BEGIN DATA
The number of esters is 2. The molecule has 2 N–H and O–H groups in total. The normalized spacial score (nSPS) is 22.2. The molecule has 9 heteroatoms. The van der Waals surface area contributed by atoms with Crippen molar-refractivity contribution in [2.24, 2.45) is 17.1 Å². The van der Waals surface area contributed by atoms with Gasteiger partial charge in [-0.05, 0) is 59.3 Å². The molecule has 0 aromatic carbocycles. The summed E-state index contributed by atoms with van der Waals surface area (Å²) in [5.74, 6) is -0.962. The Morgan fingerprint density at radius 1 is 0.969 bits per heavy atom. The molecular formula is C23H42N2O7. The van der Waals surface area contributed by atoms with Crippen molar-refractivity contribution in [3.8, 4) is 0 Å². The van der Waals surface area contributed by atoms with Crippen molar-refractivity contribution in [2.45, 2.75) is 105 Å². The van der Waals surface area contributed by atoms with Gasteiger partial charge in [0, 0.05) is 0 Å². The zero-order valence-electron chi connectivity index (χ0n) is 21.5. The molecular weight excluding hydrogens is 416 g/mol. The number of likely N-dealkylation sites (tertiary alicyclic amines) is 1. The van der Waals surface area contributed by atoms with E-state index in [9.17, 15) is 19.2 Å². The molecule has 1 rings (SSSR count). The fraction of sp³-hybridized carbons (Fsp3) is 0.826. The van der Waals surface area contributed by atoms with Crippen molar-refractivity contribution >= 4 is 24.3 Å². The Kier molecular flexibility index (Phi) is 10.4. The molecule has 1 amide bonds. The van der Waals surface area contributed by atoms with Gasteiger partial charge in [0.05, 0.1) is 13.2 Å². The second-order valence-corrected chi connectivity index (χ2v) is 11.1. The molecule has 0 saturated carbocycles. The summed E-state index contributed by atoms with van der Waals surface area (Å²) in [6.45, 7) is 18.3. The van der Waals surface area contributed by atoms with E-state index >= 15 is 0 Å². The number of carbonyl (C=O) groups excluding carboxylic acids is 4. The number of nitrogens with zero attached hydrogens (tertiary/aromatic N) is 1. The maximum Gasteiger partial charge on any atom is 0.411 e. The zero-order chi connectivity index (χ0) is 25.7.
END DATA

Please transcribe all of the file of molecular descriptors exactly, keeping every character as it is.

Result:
The number of esters is 2. The molecule has 2 N–H and O–H groups in total. The normalized spacial score (nSPS) is 22.2. The molecule has 9 heteroatoms. The van der Waals surface area contributed by atoms with Crippen molar-refractivity contribution in [2.24, 2.45) is 17.1 Å². The van der Waals surface area contributed by atoms with Gasteiger partial charge in [-0.05, 0) is 59.3 Å². The molecule has 0 aromatic carbocycles. The summed E-state index contributed by atoms with van der Waals surface area (Å²) in [5.74, 6) is -0.962. The Morgan fingerprint density at radius 1 is 0.969 bits per heavy atom. The molecular formula is C23H42N2O7. The van der Waals surface area contributed by atoms with Crippen molar-refractivity contribution in [3.8, 4) is 0 Å². The van der Waals surface area contributed by atoms with Crippen molar-refractivity contribution in [2.45, 2.75) is 105 Å². The van der Waals surface area contributed by atoms with Gasteiger partial charge in [0, 0.05) is 0 Å². The zero-order valence-electron chi connectivity index (χ0n) is 21.5. The molecular weight excluding hydrogens is 416 g/mol. The number of likely N-dealkylation sites (tertiary alicyclic amines) is 1. The van der Waals surface area contributed by atoms with E-state index in [9.17, 15) is 19.2 Å². The molecule has 1 rings (SSSR count). The fraction of sp³-hybridized carbons (Fsp3) is 0.826. The van der Waals surface area contributed by atoms with Crippen molar-refractivity contribution >= 4 is 24.3 Å². The Kier molecular flexibility index (Phi) is 10.4. The molecule has 1 amide bonds. The van der Waals surface area contributed by atoms with Gasteiger partial charge in [0.05, 0.1) is 13.2 Å². The second-order valence-corrected chi connectivity index (χ2v) is 11.1. The molecule has 0 saturated carbocycles. The summed E-state index contributed by atoms with van der Waals surface area (Å²) in [6.45, 7) is 18.3. The van der Waals surface area contributed by atoms with E-state index >= 15 is 0 Å². The number of carbonyl (C=O) groups excluding carboxylic acids is 4. The number of nitrogens with zero attached hydrogens (tertiary/aromatic N) is 1. The maximum Gasteiger partial charge on any atom is 0.411 e. The zero-order chi connectivity index (χ0) is 25.7.